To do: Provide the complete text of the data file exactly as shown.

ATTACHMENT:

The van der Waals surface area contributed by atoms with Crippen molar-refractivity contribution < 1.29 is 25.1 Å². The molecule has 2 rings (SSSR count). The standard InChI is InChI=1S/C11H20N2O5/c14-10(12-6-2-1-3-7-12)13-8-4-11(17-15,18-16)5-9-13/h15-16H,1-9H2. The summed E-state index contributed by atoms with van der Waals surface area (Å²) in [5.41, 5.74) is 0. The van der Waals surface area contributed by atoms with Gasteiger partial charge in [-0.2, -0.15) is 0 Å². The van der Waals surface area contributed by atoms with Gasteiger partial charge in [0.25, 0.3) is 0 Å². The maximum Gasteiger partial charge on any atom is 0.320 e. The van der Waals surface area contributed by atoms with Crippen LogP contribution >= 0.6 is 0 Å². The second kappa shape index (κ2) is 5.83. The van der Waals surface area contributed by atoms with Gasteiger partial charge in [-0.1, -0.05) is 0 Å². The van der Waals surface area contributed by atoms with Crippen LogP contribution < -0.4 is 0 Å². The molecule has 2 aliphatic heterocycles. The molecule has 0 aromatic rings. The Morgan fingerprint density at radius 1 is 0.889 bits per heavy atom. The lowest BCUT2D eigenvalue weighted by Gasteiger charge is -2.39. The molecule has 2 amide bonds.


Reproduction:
The van der Waals surface area contributed by atoms with Crippen molar-refractivity contribution < 1.29 is 25.1 Å². The molecule has 2 rings (SSSR count). The standard InChI is InChI=1S/C11H20N2O5/c14-10(12-6-2-1-3-7-12)13-8-4-11(17-15,18-16)5-9-13/h15-16H,1-9H2. The summed E-state index contributed by atoms with van der Waals surface area (Å²) in [5.41, 5.74) is 0. The van der Waals surface area contributed by atoms with Gasteiger partial charge in [-0.2, -0.15) is 0 Å². The van der Waals surface area contributed by atoms with Gasteiger partial charge in [0.25, 0.3) is 0 Å². The maximum Gasteiger partial charge on any atom is 0.320 e. The van der Waals surface area contributed by atoms with Crippen LogP contribution >= 0.6 is 0 Å². The second kappa shape index (κ2) is 5.83. The van der Waals surface area contributed by atoms with Gasteiger partial charge in [-0.1, -0.05) is 0 Å². The van der Waals surface area contributed by atoms with Crippen LogP contribution < -0.4 is 0 Å². The molecule has 2 aliphatic heterocycles. The molecule has 0 aromatic rings. The Morgan fingerprint density at radius 1 is 0.889 bits per heavy atom. The lowest BCUT2D eigenvalue weighted by Gasteiger charge is -2.39. The molecule has 2 amide bonds.